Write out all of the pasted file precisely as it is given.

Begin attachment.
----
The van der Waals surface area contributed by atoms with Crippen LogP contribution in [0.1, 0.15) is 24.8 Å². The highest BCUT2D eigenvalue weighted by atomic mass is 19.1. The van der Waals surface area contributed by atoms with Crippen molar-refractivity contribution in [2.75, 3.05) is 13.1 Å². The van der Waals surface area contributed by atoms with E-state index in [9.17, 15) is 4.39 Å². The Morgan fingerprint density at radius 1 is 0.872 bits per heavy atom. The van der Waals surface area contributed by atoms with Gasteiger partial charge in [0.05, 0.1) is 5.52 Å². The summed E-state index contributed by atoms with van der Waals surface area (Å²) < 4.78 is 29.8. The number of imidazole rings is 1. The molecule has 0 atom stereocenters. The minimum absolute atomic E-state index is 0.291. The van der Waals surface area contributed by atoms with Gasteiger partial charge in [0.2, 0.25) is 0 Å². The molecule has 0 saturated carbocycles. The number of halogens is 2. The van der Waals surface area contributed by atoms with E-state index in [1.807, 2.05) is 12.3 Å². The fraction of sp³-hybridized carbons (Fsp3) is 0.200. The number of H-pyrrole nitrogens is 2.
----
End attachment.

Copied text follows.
The van der Waals surface area contributed by atoms with Crippen LogP contribution in [0.1, 0.15) is 24.8 Å². The highest BCUT2D eigenvalue weighted by atomic mass is 19.1. The van der Waals surface area contributed by atoms with Crippen molar-refractivity contribution in [2.75, 3.05) is 13.1 Å². The van der Waals surface area contributed by atoms with E-state index in [9.17, 15) is 4.39 Å². The Morgan fingerprint density at radius 1 is 0.872 bits per heavy atom. The van der Waals surface area contributed by atoms with Gasteiger partial charge in [0.05, 0.1) is 5.52 Å². The summed E-state index contributed by atoms with van der Waals surface area (Å²) < 4.78 is 29.8. The number of imidazole rings is 1. The molecule has 0 atom stereocenters. The minimum absolute atomic E-state index is 0.291. The van der Waals surface area contributed by atoms with Gasteiger partial charge in [0.2, 0.25) is 0 Å². The molecule has 0 saturated carbocycles. The number of halogens is 2. The van der Waals surface area contributed by atoms with E-state index in [1.807, 2.05) is 12.3 Å². The fraction of sp³-hybridized carbons (Fsp3) is 0.200. The number of H-pyrrole nitrogens is 2.